Immunohistochemistry of PAs
After deparaffinization with xylene, rehydration, and antigen retrieval by heating in citrate buffer (pH 6), immunohistochemistry was performed with an anti-FGFR1 (phospho Y654) antibody (ab59194, Abcam, Cambridge, UK), anti-PDGF receptor-β (phospho Y1020) antibody (ab16868, Abcam, Cambridge, UK). The signals were detected using rabbit, mouse and goat IgG kits (#PK-6101, 6102, 6105, Vector Laboratories, CA). In each whole left lobe, we examined 100 arteries across serial sections to evaluate the expression of each receptor.
Expression of Twist1 in rat lung tissues
The expression of Twist1 protein, which is an EndMT-related transcription factor , was evaluated by western blotting in lung tissues from Nx(5W), SuHx(5W), and SuHx(5W) + Nin groups to assess the contribution of EndMT in the vascular remodeling of PAs in rat PAH and to assess the anti-EndMT effect of nintedanib.
Western blotting analysis
HPASMCs, HPMVECs, and lung tissues were lysed in radioimmunoprecipitation assay (RIPA) buffer containing protease and phosphatase inhibitors, and the lysates were subjected to western blotting, as described previously . Transferred membranes were allowed to react with anti-vWF polyclonal antibody (1:1,000; sc14014, Santa Cruz Biotechnology), anti-CD31 monoclonal antibody (1:2,000; bba7, R&D Systems, MN), anti-fibronectin monoclonal antibody (1:2,000; sc59826, Santa Cruz Biotechnology), anti-Collagen 1 polyclonal antibody (1:1,000; ab34710, Abcam), anti-p44/42 MAPK (Erk1/2) Antibody (1:2,000; #9102, Cell Signaling Technology), anti-Phospho-p44/42 MAPK (Erk1/2) (Thr202/Tyr204) Antibody (1:2,000; #9101, Cell Signaling Technology), anti-AKT polyclonal antibody (1:2,000; #9272, Cell Signaling Technology), anti-phospho-AKT (Ser473) polyclonal antibody (1:2,000; #9271, Cell Signaling Technology), anti-Twist1 polyclonal antibody (1:1000; ab50581, Abcam), or anti-β-actin monoclonal antibody (1:10,000; A5441, Sigma, MO). Western blot signals were acquired using a fluorescence imager and quantified using the Multi Gauge image analysis software (Fujifilm Corporation, Tokyo, Japan). The densitometric signal of each protein was normalized to that of β-actin.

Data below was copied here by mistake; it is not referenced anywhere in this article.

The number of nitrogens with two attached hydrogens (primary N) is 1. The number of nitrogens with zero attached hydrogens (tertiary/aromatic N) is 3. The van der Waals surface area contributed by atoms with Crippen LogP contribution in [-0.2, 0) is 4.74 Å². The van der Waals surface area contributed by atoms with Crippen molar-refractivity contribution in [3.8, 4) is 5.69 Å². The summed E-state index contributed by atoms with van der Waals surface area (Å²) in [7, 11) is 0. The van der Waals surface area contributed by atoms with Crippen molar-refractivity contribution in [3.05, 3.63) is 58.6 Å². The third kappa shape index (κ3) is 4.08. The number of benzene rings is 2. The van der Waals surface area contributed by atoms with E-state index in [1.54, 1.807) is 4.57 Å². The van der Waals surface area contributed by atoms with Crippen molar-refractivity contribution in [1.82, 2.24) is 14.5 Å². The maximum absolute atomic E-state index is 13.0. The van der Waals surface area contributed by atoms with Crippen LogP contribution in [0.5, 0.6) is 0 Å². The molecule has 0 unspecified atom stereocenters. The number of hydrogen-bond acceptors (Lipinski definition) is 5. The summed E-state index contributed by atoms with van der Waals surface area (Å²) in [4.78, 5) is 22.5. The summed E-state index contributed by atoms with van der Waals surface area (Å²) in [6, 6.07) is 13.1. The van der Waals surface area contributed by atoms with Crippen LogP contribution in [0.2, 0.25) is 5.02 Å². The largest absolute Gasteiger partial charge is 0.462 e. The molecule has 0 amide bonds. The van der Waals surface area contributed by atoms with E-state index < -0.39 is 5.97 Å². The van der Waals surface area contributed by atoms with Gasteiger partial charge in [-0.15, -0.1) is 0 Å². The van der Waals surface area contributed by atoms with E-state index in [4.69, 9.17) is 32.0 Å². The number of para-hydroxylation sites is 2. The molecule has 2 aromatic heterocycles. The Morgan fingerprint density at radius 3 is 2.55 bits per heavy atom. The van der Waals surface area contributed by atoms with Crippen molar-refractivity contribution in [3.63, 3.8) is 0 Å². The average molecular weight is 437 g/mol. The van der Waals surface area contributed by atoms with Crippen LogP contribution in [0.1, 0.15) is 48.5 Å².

Inhibitory effect of nintedanib on EndMT of HPMVECs
We confirmed decreased expression of vWF and CD31 proteins and increased expression of fibronectin and collagen 1 proteins by western blotting. Nintedanib attenuated the upregulation of mesenchymal markers in the stimulated HPMVECs, but did not prevent the downregulation of endothelial markers (Fig 1A and 1B). After stimulation with TGF-β2, TNF-α, and IL-1β, the morphology of HPMVECs changed from a cobblestone to spindle-shaped morphology, and nintedanib tended to prevent its change. (Fig 1C).
Inhibitory effect of nintedanib (Nin) on endothelial–mesenchymal transition (EndMT) of human pulmonary microvascular endothelial cells (HPMVEC). EndMT was induced by stimulation with TGF-β2, TNF-α, and IL-1β (Stimu). Unstimulated cells are denoted as CON. Values are means ± SE (n = 5). Expression of (A) von Willebrand factor (vWF) and CD31 proteins, which are endothelial markers, and (B) fibronectin and collagen 1 proteins, which are mesenchymal markers. * p<0.01 vs. CON. # p<0.001 vs. Stimu. (C) Representative morphology of HPMVECs in Con, Stimu, and Stimu+Nin condition.
Inhibitory effect of nintedanib on proliferation of HPASMCs
The proliferation of HPASMCs induced by multiple growth factors (PDGF-BB, FGF2, EGF, and IGF) was significantly greater than that without stimulation in CCK-8 and BrdU assays, and nintedanib significantly inhibited this proliferation at 24 and 48 h after stimulation. Moreover, the inhibitory effect of nintedanib was significantly greater than that of imatinib at 48 h after stimulation in CCK-8 assay (Fig 2A and 2B). Values of LDH in the medium after treatment with imatinib and nintedanib were similar between all groups (Fig 2C). The phosphorylation of ERK1/2 and AKT was increased in the HPASMCs stimulated with multiple growth factors, and nintedanib remarkably prevented these phosphorylations. This preventive effect of nintedanib was significantly greater than that of imatinib on the phosphorylated AKT (Fig 2D).